Toxic tree sap becomes shiny lacquer of various colors. Zeb the Duck and mom loved this exhibit at the Denver Art Museum. All of the pieces on display were created during the 1900s. Let’s take a look.
This plaque with a Persian Cat and Bumblebee was created by Itaya Koji during the period 1975-85.
Itaya used lacquer, gold, mother of pearl and wood. In 1942 Yokoyama Ichimu created this Folding Screen with Vines and Vegetables.
Yokoyama used black lacquer, two tones of red lacquer with details in gold and shell inlay.
Indigenous to China, India and Tibet, the lacquer tree (Rhu vernicifera) was introduced to Japan thousands of years ago. The toxic sap hardens into a remarkably durable, light weight and versatile substance that can be applied to wood both and basketry. Let’s look at some more.
Next we admired this Tray with Autumn Leaves, created by the Osaka artist, Shimano Sanshu in 1952.
The autumn leaves are of raised lacquer in silver and bright autumn colors. In 1935 Watanabe Shinji created this vase.
After layering orange, red and white lacquer, the carved lacquer technique was used to create an abstract design on its surface. Next we looked at this Folding Screen with an Autumn Scene.
Yasutani Bisei shows plain kimono fabric drying in the autumn breeze. Seasonal flowers and grasses in raised lacquer against neutral ground of tan-colored lacquer created this screen in 1941.
Pure lacquer is clear and amber to reddish brown in color Different pigments can be aded to liquid lacquer to create opaque colors. Red and black are the most traditional colors. Once hardened, lacquer may be polished to give it a mirror like finish. Let’s look at more and see that mirror like finish.
Here we have a pair of Hand Warmers with rabbits and ferns by Suzuki Hyosaku.
Rabbits and ferns are rendered on mirror-black lacquer with raised lacquer and inlaid lead and mother of pearl. The gilt-copper inserts held charcoal to provide warmth. This a Brazier.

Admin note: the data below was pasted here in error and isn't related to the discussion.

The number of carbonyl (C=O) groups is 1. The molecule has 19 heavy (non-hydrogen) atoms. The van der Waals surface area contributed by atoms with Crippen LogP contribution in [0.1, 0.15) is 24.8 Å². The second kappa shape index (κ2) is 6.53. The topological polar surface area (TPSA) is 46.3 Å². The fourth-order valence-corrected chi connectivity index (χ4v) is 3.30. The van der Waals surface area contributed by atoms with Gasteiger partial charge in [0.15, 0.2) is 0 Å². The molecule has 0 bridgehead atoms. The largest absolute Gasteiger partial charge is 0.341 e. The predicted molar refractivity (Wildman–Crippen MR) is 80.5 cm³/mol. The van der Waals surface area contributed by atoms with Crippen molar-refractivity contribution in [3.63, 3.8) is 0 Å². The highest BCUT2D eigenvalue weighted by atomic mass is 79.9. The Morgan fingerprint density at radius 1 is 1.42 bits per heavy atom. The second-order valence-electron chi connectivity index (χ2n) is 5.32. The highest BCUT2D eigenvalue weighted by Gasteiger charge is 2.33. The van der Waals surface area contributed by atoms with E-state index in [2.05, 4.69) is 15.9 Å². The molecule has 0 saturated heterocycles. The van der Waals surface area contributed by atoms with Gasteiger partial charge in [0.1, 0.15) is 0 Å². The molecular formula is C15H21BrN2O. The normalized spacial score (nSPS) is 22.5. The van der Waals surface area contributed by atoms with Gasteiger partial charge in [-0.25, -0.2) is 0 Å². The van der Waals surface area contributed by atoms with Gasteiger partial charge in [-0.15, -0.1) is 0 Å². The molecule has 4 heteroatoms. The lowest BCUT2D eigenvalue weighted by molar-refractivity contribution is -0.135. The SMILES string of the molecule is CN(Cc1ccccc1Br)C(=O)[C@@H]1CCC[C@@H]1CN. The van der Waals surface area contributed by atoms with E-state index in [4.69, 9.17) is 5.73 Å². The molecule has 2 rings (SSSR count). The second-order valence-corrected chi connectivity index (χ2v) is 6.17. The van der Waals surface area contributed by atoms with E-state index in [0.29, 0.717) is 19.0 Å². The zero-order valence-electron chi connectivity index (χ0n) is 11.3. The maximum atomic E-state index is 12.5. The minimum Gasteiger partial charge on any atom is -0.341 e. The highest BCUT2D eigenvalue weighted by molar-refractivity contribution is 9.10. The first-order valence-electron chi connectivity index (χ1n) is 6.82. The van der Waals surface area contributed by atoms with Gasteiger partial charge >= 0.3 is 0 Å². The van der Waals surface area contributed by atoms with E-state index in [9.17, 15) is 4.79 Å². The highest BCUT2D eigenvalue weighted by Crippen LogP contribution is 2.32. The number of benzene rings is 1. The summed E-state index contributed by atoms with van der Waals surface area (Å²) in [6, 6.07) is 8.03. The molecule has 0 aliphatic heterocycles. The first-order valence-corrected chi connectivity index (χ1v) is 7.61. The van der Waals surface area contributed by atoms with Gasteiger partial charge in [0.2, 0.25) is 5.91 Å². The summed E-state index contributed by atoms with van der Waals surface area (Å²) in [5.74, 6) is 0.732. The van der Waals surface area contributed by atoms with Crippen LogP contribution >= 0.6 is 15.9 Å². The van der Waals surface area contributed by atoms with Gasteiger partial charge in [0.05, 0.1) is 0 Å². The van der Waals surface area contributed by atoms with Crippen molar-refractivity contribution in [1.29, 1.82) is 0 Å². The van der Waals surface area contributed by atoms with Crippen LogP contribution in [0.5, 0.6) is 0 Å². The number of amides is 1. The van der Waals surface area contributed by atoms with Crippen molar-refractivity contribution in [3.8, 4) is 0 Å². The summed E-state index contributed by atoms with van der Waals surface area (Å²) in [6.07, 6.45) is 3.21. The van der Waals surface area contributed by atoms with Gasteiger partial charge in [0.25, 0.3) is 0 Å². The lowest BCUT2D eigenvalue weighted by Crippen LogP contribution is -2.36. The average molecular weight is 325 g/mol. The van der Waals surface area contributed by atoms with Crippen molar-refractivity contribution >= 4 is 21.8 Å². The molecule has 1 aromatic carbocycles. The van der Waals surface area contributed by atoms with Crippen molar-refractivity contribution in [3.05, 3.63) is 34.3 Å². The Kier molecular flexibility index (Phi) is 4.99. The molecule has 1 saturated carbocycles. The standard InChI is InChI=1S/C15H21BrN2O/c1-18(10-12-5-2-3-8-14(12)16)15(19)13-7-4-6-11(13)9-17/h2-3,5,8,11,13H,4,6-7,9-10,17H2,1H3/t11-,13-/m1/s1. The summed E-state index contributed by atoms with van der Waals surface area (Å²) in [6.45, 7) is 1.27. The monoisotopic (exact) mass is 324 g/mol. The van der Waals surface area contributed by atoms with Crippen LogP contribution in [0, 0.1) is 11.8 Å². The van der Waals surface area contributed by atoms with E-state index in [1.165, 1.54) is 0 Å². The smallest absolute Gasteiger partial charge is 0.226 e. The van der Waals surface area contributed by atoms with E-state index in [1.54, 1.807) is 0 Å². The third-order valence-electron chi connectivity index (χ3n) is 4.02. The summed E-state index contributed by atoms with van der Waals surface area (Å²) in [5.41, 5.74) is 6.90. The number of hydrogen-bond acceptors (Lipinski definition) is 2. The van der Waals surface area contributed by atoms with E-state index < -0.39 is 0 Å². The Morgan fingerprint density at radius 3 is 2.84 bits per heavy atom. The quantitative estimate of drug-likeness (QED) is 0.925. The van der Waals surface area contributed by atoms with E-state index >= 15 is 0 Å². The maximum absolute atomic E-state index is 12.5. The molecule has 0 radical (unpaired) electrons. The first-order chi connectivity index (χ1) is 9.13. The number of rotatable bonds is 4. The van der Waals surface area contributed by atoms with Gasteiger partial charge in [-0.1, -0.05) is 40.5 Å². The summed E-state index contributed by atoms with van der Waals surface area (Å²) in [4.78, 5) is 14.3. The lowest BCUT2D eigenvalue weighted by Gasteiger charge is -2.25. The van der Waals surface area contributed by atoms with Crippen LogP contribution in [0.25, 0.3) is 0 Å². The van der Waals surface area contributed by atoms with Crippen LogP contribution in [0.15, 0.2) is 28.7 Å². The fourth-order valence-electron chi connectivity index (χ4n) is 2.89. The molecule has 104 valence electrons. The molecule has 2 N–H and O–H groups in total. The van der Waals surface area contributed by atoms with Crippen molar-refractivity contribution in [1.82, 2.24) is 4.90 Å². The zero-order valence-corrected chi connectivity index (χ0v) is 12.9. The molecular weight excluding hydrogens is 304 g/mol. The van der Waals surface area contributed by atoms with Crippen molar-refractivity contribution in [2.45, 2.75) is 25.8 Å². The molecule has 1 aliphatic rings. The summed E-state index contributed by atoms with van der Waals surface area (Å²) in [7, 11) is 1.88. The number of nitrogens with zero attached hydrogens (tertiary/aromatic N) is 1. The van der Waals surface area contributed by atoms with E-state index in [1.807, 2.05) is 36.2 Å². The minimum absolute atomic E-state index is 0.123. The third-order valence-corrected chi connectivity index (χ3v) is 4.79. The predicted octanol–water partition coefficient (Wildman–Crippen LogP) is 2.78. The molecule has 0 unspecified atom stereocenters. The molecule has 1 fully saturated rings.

This Brazier has bamboo and a poem on it. Suzan Sakasho created this when she was 83 years old. This reddish-brown lacquer brazier was used in the preparation of steeped tea. I, Zeb the Duck, just learned about a Brazier.
Artists can carve into or etch multiple layers of lacquer with designs or add previous metals and other substances–such as powdered gold or silver and inlaid mother of pearl and eggshell, to make surface glisten or to add decorative touches.
Tsuihu Yozei XX created this Plaque with Mount Horai and Cranes in the 1920-1940 period.
The carved lacquer technique was used. First you build a thick substrate of colored lacquer, then carve through the hundreds of layers to create a design in high relif, revealing different colors of lacquer at varying depths. The artist, Tsuihu Yozei XX combined Mount Horai, the mythical island of the immortals and cranes, symbols of good fortune and longevity. We hope you will visit the Denver Art Museum to see this exhibit. Like many exhibits in the Denver Art Museum, we are in awe of the detail work done by the artists. These shiny lacquer works are in a smaller area with many lights. This is wonderful to see, but mom had trouble taking photos. The reflections are everywhere. This exhibit will be on display through September 7, 2016. We have seen it twice. It is beautiful and interesting; we think you would enjoy it also. This would be a good activity for this rainy/snowy weekend in Denver. For more information visit http://www.DenverArtMuseum.org Click on Exhibitions at the top and then current exhibitions. The Denver Art Museum is great.
Such artistry in these pieces. They are beautiful.
The detail work that is in these pieces is amazing. The carved lacquer technique must take soooo long to complete. So much patience required. Grateful that they do it as it is beautiful. Thanks for reading and commenting.